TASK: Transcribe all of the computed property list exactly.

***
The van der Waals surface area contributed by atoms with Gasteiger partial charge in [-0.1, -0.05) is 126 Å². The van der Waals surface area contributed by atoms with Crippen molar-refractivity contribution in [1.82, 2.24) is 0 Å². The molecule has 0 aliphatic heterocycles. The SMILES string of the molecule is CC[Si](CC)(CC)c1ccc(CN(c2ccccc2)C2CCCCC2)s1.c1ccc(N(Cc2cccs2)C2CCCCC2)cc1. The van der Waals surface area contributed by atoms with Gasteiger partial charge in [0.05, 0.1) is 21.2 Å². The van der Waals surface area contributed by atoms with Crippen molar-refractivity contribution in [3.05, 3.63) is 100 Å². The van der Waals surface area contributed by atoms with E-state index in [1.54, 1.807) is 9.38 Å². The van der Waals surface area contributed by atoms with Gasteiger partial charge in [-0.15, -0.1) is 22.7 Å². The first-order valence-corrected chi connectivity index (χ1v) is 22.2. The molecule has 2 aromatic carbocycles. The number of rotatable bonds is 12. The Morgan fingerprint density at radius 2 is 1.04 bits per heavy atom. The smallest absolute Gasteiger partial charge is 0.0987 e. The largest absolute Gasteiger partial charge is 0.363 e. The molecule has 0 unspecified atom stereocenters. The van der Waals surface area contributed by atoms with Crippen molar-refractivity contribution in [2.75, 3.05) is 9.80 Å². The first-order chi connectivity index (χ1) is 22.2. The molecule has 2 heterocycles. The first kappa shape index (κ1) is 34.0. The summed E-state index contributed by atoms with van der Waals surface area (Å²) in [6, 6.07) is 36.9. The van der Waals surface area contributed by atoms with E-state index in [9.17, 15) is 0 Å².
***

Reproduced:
The van der Waals surface area contributed by atoms with Gasteiger partial charge in [-0.1, -0.05) is 126 Å². The van der Waals surface area contributed by atoms with Crippen molar-refractivity contribution in [1.82, 2.24) is 0 Å². The molecule has 0 aliphatic heterocycles. The SMILES string of the molecule is CC[Si](CC)(CC)c1ccc(CN(c2ccccc2)C2CCCCC2)s1.c1ccc(N(Cc2cccs2)C2CCCCC2)cc1. The van der Waals surface area contributed by atoms with Gasteiger partial charge in [0.05, 0.1) is 21.2 Å². The van der Waals surface area contributed by atoms with Crippen molar-refractivity contribution in [3.05, 3.63) is 100 Å². The van der Waals surface area contributed by atoms with E-state index in [1.54, 1.807) is 9.38 Å². The van der Waals surface area contributed by atoms with Gasteiger partial charge in [-0.15, -0.1) is 22.7 Å². The first-order valence-corrected chi connectivity index (χ1v) is 22.2. The molecule has 2 aromatic carbocycles. The number of rotatable bonds is 12. The Morgan fingerprint density at radius 2 is 1.04 bits per heavy atom. The smallest absolute Gasteiger partial charge is 0.0987 e. The largest absolute Gasteiger partial charge is 0.363 e. The molecule has 0 unspecified atom stereocenters. The van der Waals surface area contributed by atoms with Crippen molar-refractivity contribution in [2.75, 3.05) is 9.80 Å². The first-order chi connectivity index (χ1) is 22.2. The molecule has 2 heterocycles. The first kappa shape index (κ1) is 34.0. The summed E-state index contributed by atoms with van der Waals surface area (Å²) in [6, 6.07) is 36.9. The van der Waals surface area contributed by atoms with E-state index in [9.17, 15) is 0 Å².